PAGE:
New York Times gives qualified nod to farmed seafood
Eating less meat and dairy from cows and incorporating more clams, oysters and scallops into one’s diet are two of the many recommendations of a New York Times piece on how our food choices affect climate change and what each of us can do about it.
Titled, “Your questions about food and climate change, answered: How to shop, cook and eat in a warming world,” the piece acknowledged the role of aquaculture in feeding the world’s growing population.
It said farmed fish could “sometimes” be a climate-friendly option, depending on farming practices and geography. “There are plenty of promising efforts underway to clean up fish farming and make it more climate-friendly, but there’s still a long way to go in many parts of the world,” it said.
The visual story, a first such collaboration by New York Times staff (a food reporter, a climate change reporter and two multimedia journalists) illuminates the relationship between what we eat and how their production impacts the environment through science-based information. The piece refreshingly dishes out, using accessible language and enticing images, the kind of information that could help consumers sort out though the myriad of food choices available.
It cited, for instance, that 50 grams of protein from beef has an average greenhouse gas impact of 17.7 kg of CO2, compared to only 3 kg of CO2 for the same amount of farmed fish. While many in the aquaculture industry are aware that farmed fish is greener than other animal proteins, the broader public may not.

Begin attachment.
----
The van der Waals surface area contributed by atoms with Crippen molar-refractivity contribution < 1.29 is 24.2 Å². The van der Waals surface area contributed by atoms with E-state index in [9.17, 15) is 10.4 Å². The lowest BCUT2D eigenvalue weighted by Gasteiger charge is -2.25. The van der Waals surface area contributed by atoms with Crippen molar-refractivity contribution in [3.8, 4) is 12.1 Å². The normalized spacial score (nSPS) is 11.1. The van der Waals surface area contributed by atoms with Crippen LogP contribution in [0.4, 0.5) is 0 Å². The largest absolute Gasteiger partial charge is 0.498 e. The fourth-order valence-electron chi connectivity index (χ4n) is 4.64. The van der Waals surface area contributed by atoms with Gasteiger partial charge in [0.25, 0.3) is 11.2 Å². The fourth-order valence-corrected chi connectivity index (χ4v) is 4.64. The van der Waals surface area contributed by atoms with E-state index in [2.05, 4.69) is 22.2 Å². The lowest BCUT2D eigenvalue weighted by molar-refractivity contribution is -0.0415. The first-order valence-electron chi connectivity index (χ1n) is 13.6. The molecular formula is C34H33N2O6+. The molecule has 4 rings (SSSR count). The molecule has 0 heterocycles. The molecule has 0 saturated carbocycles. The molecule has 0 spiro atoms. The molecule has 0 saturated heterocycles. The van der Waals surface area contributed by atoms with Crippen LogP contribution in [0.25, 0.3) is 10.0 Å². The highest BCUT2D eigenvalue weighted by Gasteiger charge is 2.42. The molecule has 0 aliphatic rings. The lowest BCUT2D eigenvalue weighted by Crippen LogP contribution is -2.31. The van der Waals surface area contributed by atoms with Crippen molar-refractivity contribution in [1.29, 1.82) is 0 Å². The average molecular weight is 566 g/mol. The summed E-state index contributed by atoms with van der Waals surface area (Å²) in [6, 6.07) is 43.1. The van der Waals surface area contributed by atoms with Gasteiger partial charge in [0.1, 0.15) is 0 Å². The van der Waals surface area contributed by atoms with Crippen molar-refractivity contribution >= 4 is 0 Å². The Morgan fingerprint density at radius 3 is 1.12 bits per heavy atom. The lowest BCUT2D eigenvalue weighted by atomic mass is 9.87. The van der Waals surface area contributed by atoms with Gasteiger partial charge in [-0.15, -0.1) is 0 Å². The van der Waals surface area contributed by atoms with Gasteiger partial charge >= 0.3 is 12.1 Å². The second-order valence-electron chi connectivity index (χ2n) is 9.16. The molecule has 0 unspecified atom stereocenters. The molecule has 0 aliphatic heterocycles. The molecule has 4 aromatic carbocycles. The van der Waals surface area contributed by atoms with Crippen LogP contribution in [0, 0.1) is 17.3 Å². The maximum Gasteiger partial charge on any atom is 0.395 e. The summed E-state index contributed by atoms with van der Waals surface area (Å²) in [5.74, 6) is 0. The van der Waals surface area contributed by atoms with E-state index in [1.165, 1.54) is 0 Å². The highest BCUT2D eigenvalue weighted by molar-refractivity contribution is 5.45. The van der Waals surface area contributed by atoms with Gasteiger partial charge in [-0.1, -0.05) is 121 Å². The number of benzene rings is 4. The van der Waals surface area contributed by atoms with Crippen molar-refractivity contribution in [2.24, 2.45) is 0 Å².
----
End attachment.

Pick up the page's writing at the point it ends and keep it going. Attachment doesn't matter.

The director of Seafood for the Future program at the Aquarium of the Pacific, Kimberley Thompson, put in a nut shell why there’s a need for raising public awareness: “If you’re eating hamburger and you’re complaining about salmon, you’ve got a conflict there,” she told delegates at the 2019 Aquaculture Canada in Victoria, BC.
At the same event, Fisheries and Oceans Canada scientist Dr. Simon Jones made a clarion call to the industry and scientific community: “We need to find ways to communicate science to a much broader audience that is beyond the audience [here] that’s pretty much converted already to the belief that this [aquaculture] is a good thing. We need to communicate to the broader public that, quite frankly, need to be convinced that it’s not all about sea lice, it’s not all about viruses from Norwegian salmon,” he said.